Late-winter storm stymies Denver flights with potential for more spillover

Travelers flying through the Mile High City are in for a rough Thursday. Hundreds of flights to and from Denver were canceled outright by midday, with dozens more delayed, as the biggest storm in at least three years worked its way across Colorado.

The storm was forecasted to have an extremely tight gradient of accumulation. This means there could be big differences in snowfall totals across small areas, even just a few miles. Denver, which was expected to sit at the edge of the heaviest gradient, was expected to see 6-10 inches of snow Thursday into Friday, according to Accuweather; areas to the west and south of the city could see 1-3 feet.

By noon local time, just more than 800 flights to and from Denver International Airport (DEN) had been canceled, according to FlightAware — roughly 40% of the airport’s scheduled operations for the day. Southwest was the most heavily affected airline, with 378 cancellations across its network, or 8% of its total schedule, mostly for flights touching Denver. The airport is one of Southwest’s biggest focus cities. Frontier and United, which also have a heavy presence in Denver, also had many cancellations. Frontier axed 126 flights (19%), and United canceled 90 (3%) of its mainline-operated flights.

SkyWest — a regional airline that flies smaller routes on behalf of United, as well as American Airlines, Delta Air Lines and Alaska Airlines — canceled 219 flights, or 11% of its operation. Most of these were scheduled to fly to or from Denver. SkyWest was scheduled to fly 258 Denver flights for United on Thursday and four for American Airlines, according to data from Cirium.

In late 2022, Southwest suffered a multi-day operational meltdown during the holidays after becoming overwhelmed by a severe winter storm across much of the country. Its operation at Denver was severely affected, which was one of the major drivers of the collapse, even as other airlines recovered. Since then, Southwest has touted improvements it has made to its Denver winter operations specifically; it also shared improvements regarding its broader approach to keeping the rest of its network patent when there’s a major disruption.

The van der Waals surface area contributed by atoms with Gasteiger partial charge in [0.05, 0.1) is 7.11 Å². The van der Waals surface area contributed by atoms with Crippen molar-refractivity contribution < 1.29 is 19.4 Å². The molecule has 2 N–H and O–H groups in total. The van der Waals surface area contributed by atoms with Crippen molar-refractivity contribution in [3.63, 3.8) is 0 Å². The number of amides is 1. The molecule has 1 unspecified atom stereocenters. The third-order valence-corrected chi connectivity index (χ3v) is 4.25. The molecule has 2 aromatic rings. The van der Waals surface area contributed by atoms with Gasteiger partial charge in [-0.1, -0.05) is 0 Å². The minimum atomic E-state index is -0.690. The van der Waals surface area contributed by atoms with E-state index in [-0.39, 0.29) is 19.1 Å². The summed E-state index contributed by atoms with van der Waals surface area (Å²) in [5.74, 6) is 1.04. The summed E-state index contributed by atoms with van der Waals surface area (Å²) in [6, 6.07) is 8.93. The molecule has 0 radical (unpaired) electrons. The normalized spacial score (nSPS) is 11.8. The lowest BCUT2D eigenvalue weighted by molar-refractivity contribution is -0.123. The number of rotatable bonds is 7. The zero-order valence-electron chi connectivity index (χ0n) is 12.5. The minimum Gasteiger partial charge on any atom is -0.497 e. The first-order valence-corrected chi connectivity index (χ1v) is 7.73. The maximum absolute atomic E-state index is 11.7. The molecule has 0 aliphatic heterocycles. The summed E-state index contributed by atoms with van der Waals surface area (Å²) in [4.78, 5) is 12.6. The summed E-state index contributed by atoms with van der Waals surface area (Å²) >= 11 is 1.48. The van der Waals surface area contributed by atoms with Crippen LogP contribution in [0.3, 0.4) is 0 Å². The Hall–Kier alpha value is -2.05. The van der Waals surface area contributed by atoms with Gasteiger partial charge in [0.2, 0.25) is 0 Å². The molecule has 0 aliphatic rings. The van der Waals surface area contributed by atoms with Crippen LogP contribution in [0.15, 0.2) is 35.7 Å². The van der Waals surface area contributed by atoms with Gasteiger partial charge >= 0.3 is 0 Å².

Since the meltdown, Southwest’s improvements seem to have helped the airline bounce back after disruptions due to weather or other issues. However, Thursday’s storm will be the first real test of the resiliency it’s worked into the Denver operation. So, all eyes will be on Southwest and the Mile High City as the snow tapers off.

Denver International Airport (DEN) is the gateway to the Rocky Mountains and the surrounding region, making it a crucial hub for both business and leisure travelers. The airport is known for its unique architecture, featuring a tent-like roof that resembles the snow-capped mountains in the distance. With over 64 million passengers passing through its gates each year, DEN is one of the busiest airports in the United States.